Australia’s ancient geology controls the pathways of modern earthquakes
New research near Uluru in Australia’s arid centre shows that rock structures formed deep within the ancient Gondwana supercontinent controlled the rupture pathways of one of Australia’s largest modern earthquakes.
Seismological and geological studies led by University of Melbourne researchers show the 2016 magnitude 6.0 Petermann earthquake produced a landscape-shifting 21 km surface rupture. The dimensions and slip of the fault plane were guided by zones of weak rocks that formed more than 500 million years ago.
The unusually long and smooth rupture produced by this earthquake initially puzzled scientists as Australia’s typically strong ancient cratons tend to host shorter and rougher earthquakes with greater displacements at this magnitude.
“We found that in regions where weaker rocks are present, earthquakes may rupture faults under low friction,” said University of Melbourne Research Fellow, Dr Januka Attanayake.
“This means that structural properties of rocks obtained from geologic mapping can help us to forecast the possible geometry and slip distributions of future earthquakes, which ultimately allow us to better understand the seismic hazard posed by our many potentially active faults.
“Australia regularly incurs earthquakes of this magnitude that could, if located close to our urban centers, create catastrophic damage similar to that incurred in the fatal 2011 magnitude 6.2 Christchurch earthquake in New Zealand. Luckily, most of these earthquakes in Australia have occurred in remote areas.”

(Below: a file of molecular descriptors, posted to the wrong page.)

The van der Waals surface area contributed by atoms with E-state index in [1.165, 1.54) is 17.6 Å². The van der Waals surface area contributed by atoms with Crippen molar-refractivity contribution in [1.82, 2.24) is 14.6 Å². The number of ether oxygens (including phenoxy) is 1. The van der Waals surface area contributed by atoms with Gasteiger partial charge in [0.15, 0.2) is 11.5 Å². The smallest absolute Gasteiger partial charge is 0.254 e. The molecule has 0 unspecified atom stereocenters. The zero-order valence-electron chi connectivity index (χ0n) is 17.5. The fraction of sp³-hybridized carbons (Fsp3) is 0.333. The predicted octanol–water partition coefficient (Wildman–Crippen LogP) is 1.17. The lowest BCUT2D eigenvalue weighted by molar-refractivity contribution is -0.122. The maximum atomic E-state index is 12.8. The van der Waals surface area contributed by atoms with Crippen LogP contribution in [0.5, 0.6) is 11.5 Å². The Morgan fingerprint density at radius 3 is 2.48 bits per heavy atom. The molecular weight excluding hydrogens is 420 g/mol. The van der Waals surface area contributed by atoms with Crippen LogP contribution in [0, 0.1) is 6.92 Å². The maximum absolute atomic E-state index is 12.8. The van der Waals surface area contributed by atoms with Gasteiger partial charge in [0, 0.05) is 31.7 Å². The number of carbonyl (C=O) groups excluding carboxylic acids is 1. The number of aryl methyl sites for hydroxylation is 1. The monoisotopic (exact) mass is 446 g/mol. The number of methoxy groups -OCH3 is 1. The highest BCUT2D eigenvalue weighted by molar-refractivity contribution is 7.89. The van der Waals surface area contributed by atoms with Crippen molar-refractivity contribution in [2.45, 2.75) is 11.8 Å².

The Petermann Ranges, extending 320km from east Central Western Australia to the southwest corner of the Northern Territory, started forming about 600 million years ago when an Australian intracontinental mountain building event termed the Petermann Orogeny occurred.
Dr Attanayake said seismic and geologic data collected from the near-field investigation of the Petermann earthquake four years ago by a research team comprising Dr Tamarah King, Associate Professor Mark Quigley, Gary Gibson, and Abe Jones in the School of Earth Sciences helped determined that weak rock layers embedded in the strong crust may have played a role in setting off the rare earthquake.
Despite a major desert storm severely hampering field work, the geologists scoured the land for evidence of a surface rupture, both on foot and using a drone, which they eventually located two weeks into their field work. As a result researchers were able to map in detail the deformation associated with a 21-kilometre-long trace of a surface rupture, along which the ground had uplifted with a maximum vertical displacement of one metre.
Seismologists rapidly deployed broadband seismometers to detect and locate aftershocks that provide independent information to estimate the geometry of the fault plane that ruptured.
Dr Attanayake said: “The Petermann earthquake is a rare example where we’ve been able to link earthquakes with pre-existing geologic structure by combining seismological modelling and geological field mapping.
“With this insight about what caused Central Australia’s old, strong, and cold cratonic crust to break and produce this significant earthquake, seismic and geologic data might help us infer possible geometries of fault planes present beneath our urban centres and forecast seismic hazard.”